As it stands, JASON TAKES MANHATTAN is a perfectly okay franchise entry. Hedden’s television pedigree ensures that the characters are at least likeable, but frustratingly sketched on a surface level (there are far too many human villains as well), in his brief moments in the film, a minimal character like Julius ingratiates himself more than any single individual in THE NEW BLOOD. Sadly, our leads, Sean and Rennie are bland, though attractive, and as white toast as they come and saddling them with basic daddy issues and childhood trauma respectively (it didn’t work for Chris and Tina either) doesn’t serve them at all, and we know their survival is all but guaranteed anyhow by virtue of them both being the leads, and the Friday series at this point in its history being safer than the grindhouse originals, where practically no one was safe. There’s some decent humor (Jason seeing the hockey mask billboard, Jason kicking the boom box and wordlessly freaking out the gang members by showing them his face underneath the mask), and a gag that feels like a parody of obvious slasher movie visual cues (the knife hanging from the rack, and then disappearing in the next shot). The score by Fred Mollin, lends some inky atmosphere to the film, and while it’s a vast improvement of the repetitiveness of Harry Manfredini’s prior compositions, the score never escapes its made for television trappings (Mollin was a composer for THE SERIES). All that being said, the song that Mollin composed and that plays over the opening credits – “The Darkest Side of Night” is one of the best songs written for a film ever, and creates a sultry, noir-ish vibe that the later New York scenes would not be able to capture.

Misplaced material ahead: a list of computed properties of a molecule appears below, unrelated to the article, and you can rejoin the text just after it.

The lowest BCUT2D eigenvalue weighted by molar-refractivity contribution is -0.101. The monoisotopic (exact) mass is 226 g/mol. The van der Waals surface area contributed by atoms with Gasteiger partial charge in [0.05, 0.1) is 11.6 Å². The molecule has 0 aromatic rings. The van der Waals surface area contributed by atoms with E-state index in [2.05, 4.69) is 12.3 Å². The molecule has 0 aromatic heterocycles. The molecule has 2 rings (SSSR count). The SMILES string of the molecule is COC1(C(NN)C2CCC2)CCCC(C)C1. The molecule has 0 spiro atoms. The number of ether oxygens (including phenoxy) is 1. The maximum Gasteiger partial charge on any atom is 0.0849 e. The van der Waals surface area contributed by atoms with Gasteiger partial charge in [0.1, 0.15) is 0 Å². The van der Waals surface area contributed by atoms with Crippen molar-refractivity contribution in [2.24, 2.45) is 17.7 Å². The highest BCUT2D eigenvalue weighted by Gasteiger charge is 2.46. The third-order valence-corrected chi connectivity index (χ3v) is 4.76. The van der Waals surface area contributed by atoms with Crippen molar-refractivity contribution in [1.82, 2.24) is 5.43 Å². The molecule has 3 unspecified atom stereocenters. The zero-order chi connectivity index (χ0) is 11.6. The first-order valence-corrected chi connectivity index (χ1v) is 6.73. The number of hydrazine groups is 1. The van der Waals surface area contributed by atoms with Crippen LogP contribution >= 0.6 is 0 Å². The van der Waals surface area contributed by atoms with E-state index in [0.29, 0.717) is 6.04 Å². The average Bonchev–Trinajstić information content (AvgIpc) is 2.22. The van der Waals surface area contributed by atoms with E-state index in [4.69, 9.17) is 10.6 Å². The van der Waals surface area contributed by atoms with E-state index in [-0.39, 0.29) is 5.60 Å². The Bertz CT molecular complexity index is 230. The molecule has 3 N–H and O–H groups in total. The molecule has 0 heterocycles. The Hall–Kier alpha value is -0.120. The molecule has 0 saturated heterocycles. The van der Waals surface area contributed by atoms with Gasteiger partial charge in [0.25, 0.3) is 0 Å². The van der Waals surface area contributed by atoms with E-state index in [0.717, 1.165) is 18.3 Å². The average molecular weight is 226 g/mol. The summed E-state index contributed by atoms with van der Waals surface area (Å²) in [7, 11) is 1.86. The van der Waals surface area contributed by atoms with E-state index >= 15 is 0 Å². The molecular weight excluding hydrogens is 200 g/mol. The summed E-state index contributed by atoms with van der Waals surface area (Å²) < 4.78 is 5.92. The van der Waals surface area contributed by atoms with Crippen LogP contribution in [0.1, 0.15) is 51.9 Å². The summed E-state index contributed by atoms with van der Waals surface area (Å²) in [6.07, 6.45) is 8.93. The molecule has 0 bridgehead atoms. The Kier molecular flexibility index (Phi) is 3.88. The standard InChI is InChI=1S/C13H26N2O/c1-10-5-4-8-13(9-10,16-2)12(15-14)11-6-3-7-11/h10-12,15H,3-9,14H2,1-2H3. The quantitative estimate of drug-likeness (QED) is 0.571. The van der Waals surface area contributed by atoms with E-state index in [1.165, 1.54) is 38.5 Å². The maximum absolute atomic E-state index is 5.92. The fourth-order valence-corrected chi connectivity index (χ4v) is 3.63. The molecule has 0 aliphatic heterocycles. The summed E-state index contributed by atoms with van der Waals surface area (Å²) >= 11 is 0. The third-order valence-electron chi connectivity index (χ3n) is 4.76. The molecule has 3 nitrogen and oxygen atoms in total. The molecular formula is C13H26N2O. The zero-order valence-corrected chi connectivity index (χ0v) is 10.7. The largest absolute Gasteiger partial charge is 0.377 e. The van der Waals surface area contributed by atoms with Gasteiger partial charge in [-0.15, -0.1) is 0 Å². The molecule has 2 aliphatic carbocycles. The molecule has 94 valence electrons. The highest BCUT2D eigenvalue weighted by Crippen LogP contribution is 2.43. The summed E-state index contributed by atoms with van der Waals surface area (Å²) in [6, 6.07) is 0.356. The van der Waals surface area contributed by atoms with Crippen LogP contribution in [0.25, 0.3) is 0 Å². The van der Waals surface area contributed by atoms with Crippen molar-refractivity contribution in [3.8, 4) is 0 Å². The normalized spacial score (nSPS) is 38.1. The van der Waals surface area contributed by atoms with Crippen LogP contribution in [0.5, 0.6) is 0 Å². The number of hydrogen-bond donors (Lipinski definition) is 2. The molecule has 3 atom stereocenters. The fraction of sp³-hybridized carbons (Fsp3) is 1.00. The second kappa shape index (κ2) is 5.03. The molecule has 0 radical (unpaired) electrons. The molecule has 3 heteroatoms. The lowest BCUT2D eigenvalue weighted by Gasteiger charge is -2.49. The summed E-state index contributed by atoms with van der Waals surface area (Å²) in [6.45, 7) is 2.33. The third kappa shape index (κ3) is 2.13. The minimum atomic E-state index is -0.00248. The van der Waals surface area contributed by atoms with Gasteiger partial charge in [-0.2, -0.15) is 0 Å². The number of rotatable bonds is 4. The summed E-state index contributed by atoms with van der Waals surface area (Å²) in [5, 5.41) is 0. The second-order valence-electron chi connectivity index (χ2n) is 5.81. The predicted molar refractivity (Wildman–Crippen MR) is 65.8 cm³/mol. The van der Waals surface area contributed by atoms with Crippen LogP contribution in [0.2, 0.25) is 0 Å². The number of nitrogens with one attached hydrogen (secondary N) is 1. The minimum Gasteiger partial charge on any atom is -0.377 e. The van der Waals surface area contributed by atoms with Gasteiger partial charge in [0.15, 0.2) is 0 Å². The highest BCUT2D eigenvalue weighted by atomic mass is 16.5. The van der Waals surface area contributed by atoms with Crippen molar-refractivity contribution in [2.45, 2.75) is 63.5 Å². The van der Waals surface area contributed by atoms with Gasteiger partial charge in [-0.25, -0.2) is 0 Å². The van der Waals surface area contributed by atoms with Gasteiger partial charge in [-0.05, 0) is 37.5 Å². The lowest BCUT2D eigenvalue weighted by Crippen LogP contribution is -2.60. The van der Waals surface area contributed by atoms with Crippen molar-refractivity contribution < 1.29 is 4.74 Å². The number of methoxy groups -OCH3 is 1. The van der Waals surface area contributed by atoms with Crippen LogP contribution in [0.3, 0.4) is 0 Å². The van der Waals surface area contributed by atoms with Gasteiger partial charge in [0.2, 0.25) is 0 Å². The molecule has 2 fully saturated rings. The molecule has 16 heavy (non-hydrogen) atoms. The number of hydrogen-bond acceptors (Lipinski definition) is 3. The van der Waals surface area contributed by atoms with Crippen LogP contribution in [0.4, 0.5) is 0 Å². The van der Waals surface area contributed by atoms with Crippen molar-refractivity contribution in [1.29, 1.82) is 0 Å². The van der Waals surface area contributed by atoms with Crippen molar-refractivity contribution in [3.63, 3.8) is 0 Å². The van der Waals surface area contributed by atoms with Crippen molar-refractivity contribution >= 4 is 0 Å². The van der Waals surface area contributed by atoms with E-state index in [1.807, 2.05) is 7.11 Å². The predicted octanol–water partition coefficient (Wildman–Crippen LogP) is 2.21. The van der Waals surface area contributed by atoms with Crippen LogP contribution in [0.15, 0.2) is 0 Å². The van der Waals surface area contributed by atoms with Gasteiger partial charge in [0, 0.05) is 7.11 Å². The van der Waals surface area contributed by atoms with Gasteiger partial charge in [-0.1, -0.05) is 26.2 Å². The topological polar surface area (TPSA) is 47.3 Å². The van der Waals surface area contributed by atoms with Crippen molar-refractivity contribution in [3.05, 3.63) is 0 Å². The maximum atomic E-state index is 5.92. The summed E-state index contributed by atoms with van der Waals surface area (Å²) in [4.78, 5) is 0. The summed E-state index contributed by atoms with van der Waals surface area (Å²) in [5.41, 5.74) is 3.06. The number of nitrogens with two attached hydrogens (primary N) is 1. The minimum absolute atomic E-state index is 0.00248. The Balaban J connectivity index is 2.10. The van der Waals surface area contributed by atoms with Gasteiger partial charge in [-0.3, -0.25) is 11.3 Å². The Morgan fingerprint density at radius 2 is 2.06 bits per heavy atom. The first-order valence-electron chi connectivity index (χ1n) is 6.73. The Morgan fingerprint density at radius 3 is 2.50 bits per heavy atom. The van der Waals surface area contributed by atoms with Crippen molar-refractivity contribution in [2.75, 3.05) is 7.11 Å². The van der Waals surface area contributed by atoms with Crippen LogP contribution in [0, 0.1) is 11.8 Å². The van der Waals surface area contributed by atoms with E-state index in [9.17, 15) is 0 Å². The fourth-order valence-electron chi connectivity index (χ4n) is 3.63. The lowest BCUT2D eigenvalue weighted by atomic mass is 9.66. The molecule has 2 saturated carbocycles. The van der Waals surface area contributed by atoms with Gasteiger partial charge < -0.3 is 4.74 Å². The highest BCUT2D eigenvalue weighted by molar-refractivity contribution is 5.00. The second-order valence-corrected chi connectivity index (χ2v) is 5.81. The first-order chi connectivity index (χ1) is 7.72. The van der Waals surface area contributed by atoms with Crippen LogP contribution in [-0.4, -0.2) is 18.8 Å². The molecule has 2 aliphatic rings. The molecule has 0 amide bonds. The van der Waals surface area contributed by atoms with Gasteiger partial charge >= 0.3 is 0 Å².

The kills are wishy-washy in their memorableness: for every great gnarly kill like the guitar to the head, the sauna rock to the chest or the iconic head-punching sequence (the way Hedden lets the fist-fight drag out – letting the audience think that Julius might have a fighting chance against Jason is the most clever thing about this film), there’s the bland way that the film’s victims are dispatched (drowning in a bucket of waste is gross, but not a death befitting your film’s bad guy) and I realize that this is probably a result of the MPAA’s ruthlessness – but the kills have no bite to them, a good portion of kills are off-screen, which is a shame (and a no-no) considering the gory history of this franchise. The film is also not very scary (there’s a decent jump scare that the back case of the VHS spoils!), and since the film features Jason in full on teleportation mode, there’s no sense of suspense simply because the victim can be set upon by Mr. Voorhees at any time. The film is also overly reliant on NIGHTMARE ON ELM STREET style visual gags, like child Jason attacking Rennie in the bathroom.